Tax time is here again and the April 15th deadline for filing tax returns is approaching quickly. Here are some strategies to consider and reminders for the upcoming tax season. 

You May Still Be Able to Lower Your 2018 Tax Liability

Even though 2018 has ended, there are still steps you may be able to take to lower your 2018 tax liability. The deadline for making IRA and HSA contributions for the 2018 tax year is April 15, 2019. These accounts are a potential option to get a last-minute tax deduction. Keep in mind that the 2018 contribution limits still apply and the deductibility of IRA contributions is subject to other factors. 

Your Tax Payment is Due by April 15 (Even If You File An Extension)  

A considerable number of taxpayers put their tax returns on extension for additional time to file their returns. It is a common misconception that this also extends the due date for tax that needs to be paid, which is not the case. Your tax liability should be paid by April 15 regardless of extension. Also, if you are making estimated tax payments during the year, your first quarter estimated payment is due by April 15.

If You Turned 70½ in 2018, You Need to Take Your RMD

If you turned 70½ last year and didn’t remember to take your required minimum distribution (RMD), don’t worry. During your first year for RMDs, you have until April 1 of the following year (April 1, 2019) to take your required minimum distribution. It would be wise to process the distribution well before that deadline, as within most retirement accounts the funds need to first be converted to cash which adds additional processing time. 

If You Have Dependents, You May Now Qualify for a Tax Credit

If you have children or other dependents, there is a chance you qualify for a tax credit. Under the new tax law, the Child Tax Credit phase-outs now do not kick in until much higher income levels than previous years, which makes it available to more taxpayers (e.g. if married and filing jointly, the credit phase-out doesn’t begin until $400,000 modified adjusted gross income). The credit has also been increased to $2,000 per qualifying child under the age of 17 and expanded to include a $500 credit for other dependents.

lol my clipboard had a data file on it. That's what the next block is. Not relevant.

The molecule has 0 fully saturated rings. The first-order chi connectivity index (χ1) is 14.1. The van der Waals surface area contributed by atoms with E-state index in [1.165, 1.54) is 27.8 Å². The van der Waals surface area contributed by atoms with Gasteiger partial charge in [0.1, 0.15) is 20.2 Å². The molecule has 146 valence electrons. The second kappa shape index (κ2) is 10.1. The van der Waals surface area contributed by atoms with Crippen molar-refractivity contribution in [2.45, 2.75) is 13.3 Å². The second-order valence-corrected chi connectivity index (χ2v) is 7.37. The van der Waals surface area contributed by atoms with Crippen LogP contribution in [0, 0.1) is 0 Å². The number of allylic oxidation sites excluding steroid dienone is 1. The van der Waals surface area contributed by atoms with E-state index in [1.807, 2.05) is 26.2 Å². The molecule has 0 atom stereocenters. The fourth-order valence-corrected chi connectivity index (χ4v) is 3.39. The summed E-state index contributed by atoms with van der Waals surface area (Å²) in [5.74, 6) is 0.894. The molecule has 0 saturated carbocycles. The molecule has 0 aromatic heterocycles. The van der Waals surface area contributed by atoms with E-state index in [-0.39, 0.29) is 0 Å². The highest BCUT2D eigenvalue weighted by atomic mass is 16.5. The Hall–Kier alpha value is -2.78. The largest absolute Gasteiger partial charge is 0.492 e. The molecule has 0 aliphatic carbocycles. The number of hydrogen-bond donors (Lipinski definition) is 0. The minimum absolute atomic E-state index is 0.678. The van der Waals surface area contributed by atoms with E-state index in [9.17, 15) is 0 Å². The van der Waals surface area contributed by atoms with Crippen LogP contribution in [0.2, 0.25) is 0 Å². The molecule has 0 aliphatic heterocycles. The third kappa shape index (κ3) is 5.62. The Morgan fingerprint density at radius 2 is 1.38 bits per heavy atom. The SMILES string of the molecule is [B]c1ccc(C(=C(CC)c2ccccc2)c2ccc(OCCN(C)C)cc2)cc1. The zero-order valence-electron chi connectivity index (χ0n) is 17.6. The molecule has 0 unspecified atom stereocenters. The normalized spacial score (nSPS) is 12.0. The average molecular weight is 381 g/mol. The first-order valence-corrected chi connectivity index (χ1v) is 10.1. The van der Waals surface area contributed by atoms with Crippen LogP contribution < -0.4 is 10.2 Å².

Communicate with Your Tax Professional  

If you are working with a tax preparer, communicate as much as possible to make sure nothing is missed. There are several transactions that one might assume their tax preparer can tell from the tax forms received; however, situations can get reported incorrectly if your tax preparer is not aware. Common misreported transactions are Qualified Charitable Distributions (QCDs) and Roth IRA Conversions; the tax form received (1099-R) will note these as normal retirement distributions and your preparer can record it incorrectly if they are not informed. Getting your files in order now can mean fewer headaches later on – for both you and your tax preparer!

This is intended for informational purposes only and should not be construed as investment, tax or financial advice. Please consult with your investment, tax, and financial professionals regarding your specific situation.